Seeing the unseen
This exciting project – a first for Africa – together with a network of telescopes around the globe, aims to obtain the first picture of a black hole.
24 March 2019 | Environment
The idea is to enlighten and educate Namibians on the ground-breaking Africa Millimetre Telescope (AMT) project – currently in its preliminary design phase – to build a 15m-high single-dish radio telescope at the summit of the Gamsberg.
Also known as Namibia’s Table Mountain, the site has been identified by international scientists as the perfect location, due to its proximity, positioning, dry climate and a height of 2 350m above sea level, to capture first-of-a-kind high resolution photographs of black holes in the universe.
What are black holes?
Black holes can be described in two ways: One definition is that a black hole is part of the natural evolution of massive stars. As certain types of stars reach the end of their life, part of its death process is a massive explosion at its very core, a phenomenon called a supernova. This massive explosion causes the star to release huge amounts of energy, resisting its natural gravitational core and causing it to expand to up to five times its original size.
During this explosion, which could last for months, the star shines extra brightly as it emits energy. Once all the energy of the supernova is expended, the intense gravity at the core of the star once again attracts all the surrounding matter to its centre, compressing all the gathered material to the point where the star will collapse under its own weight, creating an object so compact that not even light can escape. There is no natural force that counteracts the collapse of a star.
The second definition of black holes, or singularities, is that they are a prediction of Einstein’s Theory of Relativity. This theory, where gravity is described as a geometric property in the fabric of space and time – or spacetime – and in particular how the curvature of spacetime is directly related to the mass, momentum, and energy of matter.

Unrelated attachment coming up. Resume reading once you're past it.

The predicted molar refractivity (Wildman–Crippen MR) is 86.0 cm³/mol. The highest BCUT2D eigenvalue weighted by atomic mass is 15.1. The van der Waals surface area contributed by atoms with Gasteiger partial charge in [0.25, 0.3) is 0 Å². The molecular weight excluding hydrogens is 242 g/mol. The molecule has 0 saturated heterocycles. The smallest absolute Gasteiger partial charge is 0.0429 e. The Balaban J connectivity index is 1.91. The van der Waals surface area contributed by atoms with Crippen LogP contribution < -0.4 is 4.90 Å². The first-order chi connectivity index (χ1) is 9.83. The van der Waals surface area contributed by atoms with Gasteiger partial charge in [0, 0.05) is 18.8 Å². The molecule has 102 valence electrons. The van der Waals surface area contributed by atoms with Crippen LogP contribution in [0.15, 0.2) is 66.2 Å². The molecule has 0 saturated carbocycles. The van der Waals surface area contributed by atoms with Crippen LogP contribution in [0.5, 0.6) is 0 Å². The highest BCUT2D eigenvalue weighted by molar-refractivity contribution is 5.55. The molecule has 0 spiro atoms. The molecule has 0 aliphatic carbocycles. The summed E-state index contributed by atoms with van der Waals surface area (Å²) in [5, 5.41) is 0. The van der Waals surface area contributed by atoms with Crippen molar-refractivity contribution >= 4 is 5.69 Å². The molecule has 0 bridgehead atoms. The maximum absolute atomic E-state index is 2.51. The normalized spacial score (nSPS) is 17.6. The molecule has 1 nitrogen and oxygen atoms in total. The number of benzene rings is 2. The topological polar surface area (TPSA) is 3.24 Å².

Simplified, Einstein predicted that a black hole is a region in spacetime that has a gravitational force so strong, that nothing, not even particles and electromagnetic radiation such as light can escape from it.
The missing link
The AMT, a collaborative project between Unam’s Department of Physics and RU’s Department of Astrophysics, aims to provide the essential missing link to the network of telescopes around the globe known as the Event Horizon Telescope (EHT) which aims to obtain the first picture of a black hole.
“This will provide us with first-time direct evidence of the existence of black holes and deliver solid proof of predictions of the theory of relativity, a major scientific breakthrough,” said AMT’s project director, Marc Klein Wolt, who is expected to introduce the project during the event.
Attendees can expect presentations by representatives from Unam and RU. Unam’s Vice Chancellor, Prof Kenneth Matengu, will expand on the importance of the AMT project to Namibia, while AMT’s lead professor, Heino Falcke, is expected to deliberate on black hole science as a subject matter.
The AMT will be the only radio telescope in the millimetre-wavelength regime in Africa. It is also envisioned as a highly visible and unique enabler of science, education and outreach, capacity enriching, sustainable energy and social-economic development in Namibia. As a preview to the outreach programme that will be developed for the AMT project, a mobile planetarium will be present during the event, allowing school children and other participants to enjoy the wonders of our universe.
Registration is essential and forms can be downloaded from the Bank Windhoek website at www.bankwindhoek.com.na. Attendance can only be confirmed once a completed registration form is received. Info: Bronwyn Moody on [email protected] or 061 299 1263.